Despite the immense ongoing efforts to map brain functional connections and organizations with resting-state functional MRI (rsfMRI), the mechanisms governing the temporally coherent rsfMRI signals remain unclear. In particular, there is a lack of direct evidence regarding the morphological foundation and plasticity of these rsfMRI derived connections. In this study, we investigated the role of axonal projections in rsfMRI connectivity and its plasticity. Well-controlled rodent models of complete and posterior corpus callosotomy were longitudinally examined with rsfMRI at 7T in conjunction with intracortical EEG recording and functional MRI tracing of interhemispheric neuronal pathways by manganese (Mn(2+)). At post-callosotomy day 7, significantly decreased interhemispheric rsfMRI connectivity was observed in both groups in the specific cortical areas whose callosal connections were severed. At day 28, the disrupted connectivity was restored in the partial callosotomy group but not in the complete callosotomy group, likely due to the compensation that occurred through the remaining interhemispheric axonal pathways. This restoration - along with the increased intrahemispheric functional connectivity observed in both groups at day 28 - highlights the remarkable adaptation and plasticity in brain rsfMRI connections. These rsfMRI findings were paralleled by the intracortical EEG recording and Mn(2+) tracing results. Taken together, our experimental results directly demonstrate that axonal connections are the indispensable foundation for rsfMRI connectivity and that such functional connectivity can be plastic and dynamically reorganized atop the morphological connections.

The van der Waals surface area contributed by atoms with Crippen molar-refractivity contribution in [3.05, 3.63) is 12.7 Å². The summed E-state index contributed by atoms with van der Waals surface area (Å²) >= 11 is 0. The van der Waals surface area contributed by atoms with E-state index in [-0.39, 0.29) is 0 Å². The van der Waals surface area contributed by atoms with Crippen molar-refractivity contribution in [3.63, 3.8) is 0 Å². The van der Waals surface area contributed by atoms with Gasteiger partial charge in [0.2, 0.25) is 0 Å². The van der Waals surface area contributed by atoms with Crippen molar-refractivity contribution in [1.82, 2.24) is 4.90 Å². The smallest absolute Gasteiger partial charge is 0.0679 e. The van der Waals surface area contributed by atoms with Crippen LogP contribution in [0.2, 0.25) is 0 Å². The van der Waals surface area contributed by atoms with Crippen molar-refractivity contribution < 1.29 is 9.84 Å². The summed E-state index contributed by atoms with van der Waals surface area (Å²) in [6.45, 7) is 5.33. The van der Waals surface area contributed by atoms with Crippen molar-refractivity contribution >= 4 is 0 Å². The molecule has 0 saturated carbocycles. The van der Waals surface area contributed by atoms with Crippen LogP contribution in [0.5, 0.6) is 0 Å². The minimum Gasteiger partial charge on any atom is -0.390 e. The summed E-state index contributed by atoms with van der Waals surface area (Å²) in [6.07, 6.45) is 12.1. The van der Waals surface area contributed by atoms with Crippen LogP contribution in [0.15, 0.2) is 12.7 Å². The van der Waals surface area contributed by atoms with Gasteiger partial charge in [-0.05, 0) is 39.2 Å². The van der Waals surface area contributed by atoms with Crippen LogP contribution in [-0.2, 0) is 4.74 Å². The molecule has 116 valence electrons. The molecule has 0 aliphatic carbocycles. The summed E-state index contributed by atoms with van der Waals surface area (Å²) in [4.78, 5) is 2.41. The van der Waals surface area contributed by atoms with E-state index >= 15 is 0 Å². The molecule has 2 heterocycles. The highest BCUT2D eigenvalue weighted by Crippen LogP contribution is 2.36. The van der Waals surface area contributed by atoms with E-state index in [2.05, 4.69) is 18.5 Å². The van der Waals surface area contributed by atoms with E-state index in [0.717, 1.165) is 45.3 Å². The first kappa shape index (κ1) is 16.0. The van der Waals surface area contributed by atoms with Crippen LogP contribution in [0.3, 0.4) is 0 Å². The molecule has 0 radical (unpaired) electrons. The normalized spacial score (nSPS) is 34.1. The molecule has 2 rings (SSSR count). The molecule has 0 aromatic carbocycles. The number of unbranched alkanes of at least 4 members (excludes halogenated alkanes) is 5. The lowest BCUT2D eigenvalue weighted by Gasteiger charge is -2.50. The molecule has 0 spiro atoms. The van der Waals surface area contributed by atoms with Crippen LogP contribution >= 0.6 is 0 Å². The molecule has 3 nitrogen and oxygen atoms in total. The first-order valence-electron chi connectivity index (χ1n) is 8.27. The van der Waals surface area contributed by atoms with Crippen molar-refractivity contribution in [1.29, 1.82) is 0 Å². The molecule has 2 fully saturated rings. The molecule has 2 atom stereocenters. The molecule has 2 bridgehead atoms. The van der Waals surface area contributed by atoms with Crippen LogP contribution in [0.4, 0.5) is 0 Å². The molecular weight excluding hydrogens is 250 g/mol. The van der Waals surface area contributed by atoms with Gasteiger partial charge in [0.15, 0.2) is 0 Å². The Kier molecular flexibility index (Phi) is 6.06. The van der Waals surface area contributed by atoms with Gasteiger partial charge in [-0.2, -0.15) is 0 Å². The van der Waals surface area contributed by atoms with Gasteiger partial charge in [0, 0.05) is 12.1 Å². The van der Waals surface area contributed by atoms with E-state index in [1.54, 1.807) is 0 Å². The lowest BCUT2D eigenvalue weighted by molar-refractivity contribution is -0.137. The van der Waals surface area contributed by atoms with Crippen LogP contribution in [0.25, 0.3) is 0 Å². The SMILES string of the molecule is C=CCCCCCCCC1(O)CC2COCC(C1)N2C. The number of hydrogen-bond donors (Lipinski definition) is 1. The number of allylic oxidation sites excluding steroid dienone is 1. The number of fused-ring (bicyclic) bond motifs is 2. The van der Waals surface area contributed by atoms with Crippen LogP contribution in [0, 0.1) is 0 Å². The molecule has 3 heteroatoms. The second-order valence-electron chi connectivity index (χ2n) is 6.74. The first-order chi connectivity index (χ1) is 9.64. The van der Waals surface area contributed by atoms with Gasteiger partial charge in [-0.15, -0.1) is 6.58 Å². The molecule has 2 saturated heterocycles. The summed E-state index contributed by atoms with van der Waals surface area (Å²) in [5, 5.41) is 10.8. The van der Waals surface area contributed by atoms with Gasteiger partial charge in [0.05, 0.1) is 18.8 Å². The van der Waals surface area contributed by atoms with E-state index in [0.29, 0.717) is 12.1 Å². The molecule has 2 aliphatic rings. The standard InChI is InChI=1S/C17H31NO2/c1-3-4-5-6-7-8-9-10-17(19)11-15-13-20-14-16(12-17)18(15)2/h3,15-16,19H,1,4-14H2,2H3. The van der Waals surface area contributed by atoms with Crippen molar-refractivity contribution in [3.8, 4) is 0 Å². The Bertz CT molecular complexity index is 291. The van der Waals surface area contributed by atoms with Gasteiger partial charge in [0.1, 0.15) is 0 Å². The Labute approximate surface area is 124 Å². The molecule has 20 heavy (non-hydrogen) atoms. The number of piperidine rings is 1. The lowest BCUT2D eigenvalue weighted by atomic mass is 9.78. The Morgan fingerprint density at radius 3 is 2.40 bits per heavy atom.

Keywords: Axonal projections; Connectivity; Functional MRI; Plasticity; Resting-state network.